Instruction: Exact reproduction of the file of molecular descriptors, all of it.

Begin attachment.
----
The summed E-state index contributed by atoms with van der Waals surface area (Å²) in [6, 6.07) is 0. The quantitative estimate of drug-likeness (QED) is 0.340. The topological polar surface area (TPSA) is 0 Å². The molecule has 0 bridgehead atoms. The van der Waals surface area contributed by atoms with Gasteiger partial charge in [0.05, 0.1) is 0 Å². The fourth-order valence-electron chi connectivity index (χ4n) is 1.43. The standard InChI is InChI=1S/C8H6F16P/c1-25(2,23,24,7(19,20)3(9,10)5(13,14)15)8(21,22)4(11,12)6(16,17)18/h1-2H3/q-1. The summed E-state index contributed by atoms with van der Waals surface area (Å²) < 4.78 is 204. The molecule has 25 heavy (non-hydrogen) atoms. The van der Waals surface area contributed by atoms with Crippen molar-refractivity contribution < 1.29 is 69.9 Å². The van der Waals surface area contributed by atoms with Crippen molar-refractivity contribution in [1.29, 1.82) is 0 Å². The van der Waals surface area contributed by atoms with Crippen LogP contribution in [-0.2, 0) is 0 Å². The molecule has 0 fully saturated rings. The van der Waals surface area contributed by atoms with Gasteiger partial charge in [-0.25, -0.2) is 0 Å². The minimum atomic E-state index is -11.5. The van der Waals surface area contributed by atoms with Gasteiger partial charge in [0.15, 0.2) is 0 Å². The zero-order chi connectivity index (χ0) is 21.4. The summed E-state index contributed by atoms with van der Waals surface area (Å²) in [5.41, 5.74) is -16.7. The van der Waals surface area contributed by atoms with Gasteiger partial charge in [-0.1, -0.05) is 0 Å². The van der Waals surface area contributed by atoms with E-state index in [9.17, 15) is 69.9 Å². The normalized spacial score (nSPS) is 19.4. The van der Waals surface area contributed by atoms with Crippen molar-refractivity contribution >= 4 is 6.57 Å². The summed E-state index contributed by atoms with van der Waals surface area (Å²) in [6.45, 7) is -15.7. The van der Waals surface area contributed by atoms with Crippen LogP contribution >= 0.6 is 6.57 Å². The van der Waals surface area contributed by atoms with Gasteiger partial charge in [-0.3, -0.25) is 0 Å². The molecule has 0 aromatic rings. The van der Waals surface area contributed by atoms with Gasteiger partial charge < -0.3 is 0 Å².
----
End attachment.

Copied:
The summed E-state index contributed by atoms with van der Waals surface area (Å²) in [6, 6.07) is 0. The quantitative estimate of drug-likeness (QED) is 0.340. The topological polar surface area (TPSA) is 0 Å². The molecule has 0 bridgehead atoms. The van der Waals surface area contributed by atoms with Gasteiger partial charge in [0.05, 0.1) is 0 Å². The fourth-order valence-electron chi connectivity index (χ4n) is 1.43. The standard InChI is InChI=1S/C8H6F16P/c1-25(2,23,24,7(19,20)3(9,10)5(13,14)15)8(21,22)4(11,12)6(16,17)18/h1-2H3/q-1. The summed E-state index contributed by atoms with van der Waals surface area (Å²) < 4.78 is 204. The molecule has 25 heavy (non-hydrogen) atoms. The van der Waals surface area contributed by atoms with Crippen molar-refractivity contribution < 1.29 is 69.9 Å². The van der Waals surface area contributed by atoms with Crippen molar-refractivity contribution in [1.29, 1.82) is 0 Å². The van der Waals surface area contributed by atoms with Crippen LogP contribution in [-0.2, 0) is 0 Å². The molecule has 0 fully saturated rings. The van der Waals surface area contributed by atoms with Gasteiger partial charge in [-0.25, -0.2) is 0 Å². The minimum atomic E-state index is -11.5. The van der Waals surface area contributed by atoms with Gasteiger partial charge in [0.15, 0.2) is 0 Å². The zero-order chi connectivity index (χ0) is 21.4. The summed E-state index contributed by atoms with van der Waals surface area (Å²) in [5.41, 5.74) is -16.7. The van der Waals surface area contributed by atoms with Gasteiger partial charge in [-0.1, -0.05) is 0 Å². The van der Waals surface area contributed by atoms with E-state index in [9.17, 15) is 69.9 Å². The normalized spacial score (nSPS) is 19.4. The van der Waals surface area contributed by atoms with Crippen molar-refractivity contribution >= 4 is 6.57 Å². The summed E-state index contributed by atoms with van der Waals surface area (Å²) in [6.45, 7) is -15.7. The van der Waals surface area contributed by atoms with Crippen LogP contribution >= 0.6 is 6.57 Å². The van der Waals surface area contributed by atoms with Gasteiger partial charge in [-0.3, -0.25) is 0 Å². The molecule has 0 aromatic rings. The van der Waals surface area contributed by atoms with Gasteiger partial charge < -0.3 is 0 Å².